Arthritis, Degeneration, Fractures and Pain: part, but not all, of the problem
Arthritis, osteoarthritis, spondylosis and bony degeneration are terms used interchangeably to describe the wear-and-tear degradation of the portion of a bone facing a joint. A joint is where two bones meet. The spine, with its hard bone vertebrae separated by the cushions of the intervertebral disks, has many joints. Where bones form a joint, there is softer cartilage surface that responds to mechanical challenge by producing new bone. Mechanical pressure (standing, walking, sitting, running) destroys a very small number of bone cells. This destruction signals new bone to form in response to injury. As we age, this process may either not “keep up” with our daily “wear-and-tear” (thinning, “bone-on-bone” arthritis), or may actually over-respond, producing extra bone growth, like that of a bunion, called an osteophyte or bone spur. When this process occurs at the back/side portion of the vertebrae/spine, where the nerve roots exit the spinal cord, this is called facet arthritis/arthropathy/syndrome.
In the first two decades of life, 80 to 90 percent of the weight of the lower back spine is distributed across the back one-third of the disk: the portion where nerve roots exit. The disks have a high water content, and shrink with age. As the disks shrink, the bony facet joints start to bear the weight formerly borne by the disks, and the bone experiences more mechanical stress than earlier in life. As these bony changes take place, muscles begin to pull in new ways, possibly causing or compounding the low back pain seen with arthritis. If a bone spur happens to form in this region, it may irritate a nerve root leaving the spine, producing sciatica.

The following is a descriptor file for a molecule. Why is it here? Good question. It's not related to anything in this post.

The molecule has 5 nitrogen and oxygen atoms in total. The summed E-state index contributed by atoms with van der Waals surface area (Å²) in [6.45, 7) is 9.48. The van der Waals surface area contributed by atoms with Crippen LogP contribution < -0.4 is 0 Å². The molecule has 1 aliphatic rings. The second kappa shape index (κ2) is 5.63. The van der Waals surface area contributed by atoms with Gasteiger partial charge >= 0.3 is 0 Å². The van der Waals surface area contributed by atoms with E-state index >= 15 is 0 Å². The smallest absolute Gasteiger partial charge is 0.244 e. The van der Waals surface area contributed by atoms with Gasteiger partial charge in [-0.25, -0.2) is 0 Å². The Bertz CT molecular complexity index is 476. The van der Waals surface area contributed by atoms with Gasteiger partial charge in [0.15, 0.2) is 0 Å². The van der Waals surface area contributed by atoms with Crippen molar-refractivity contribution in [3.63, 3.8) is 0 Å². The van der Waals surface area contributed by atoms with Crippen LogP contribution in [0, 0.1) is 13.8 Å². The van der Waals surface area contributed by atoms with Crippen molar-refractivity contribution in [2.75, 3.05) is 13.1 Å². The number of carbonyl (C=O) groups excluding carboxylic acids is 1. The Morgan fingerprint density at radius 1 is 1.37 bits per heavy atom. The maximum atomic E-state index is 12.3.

Although we often assume degenerative conditions of the spine (arthritis, facet joint syndrome) and disks (DDD) cause pain, controlled studies indicate minimal-to-no correlation between pain symptoms and radiological signs of degeneration [16, 18-23]. Other clinical research reports facet joint findings in 15 to 45 percent of patients with LBP. Some still argue that the bony changes of arthritis are responsible for its pain, others believe the bony changes pulling on soft tissues cause pain. Either way, arthritis pain is usually relatively mild: morning stiffness resolving with the day’s activities, occasionally referring pain to the upper/mid back and/or lower legs. Conventional treatment includes medications, physical therapy and daily exercise. Surgery is sometimes required if bone spurs impact neurological functioning.
Some arthritic and thin (osteoportic) bone can fracture later in life, resulting in vertebral compression fractures. Medications, back bracing, and some novel injections of cement-type substances are being tried to help this significant cause of chronic pain.
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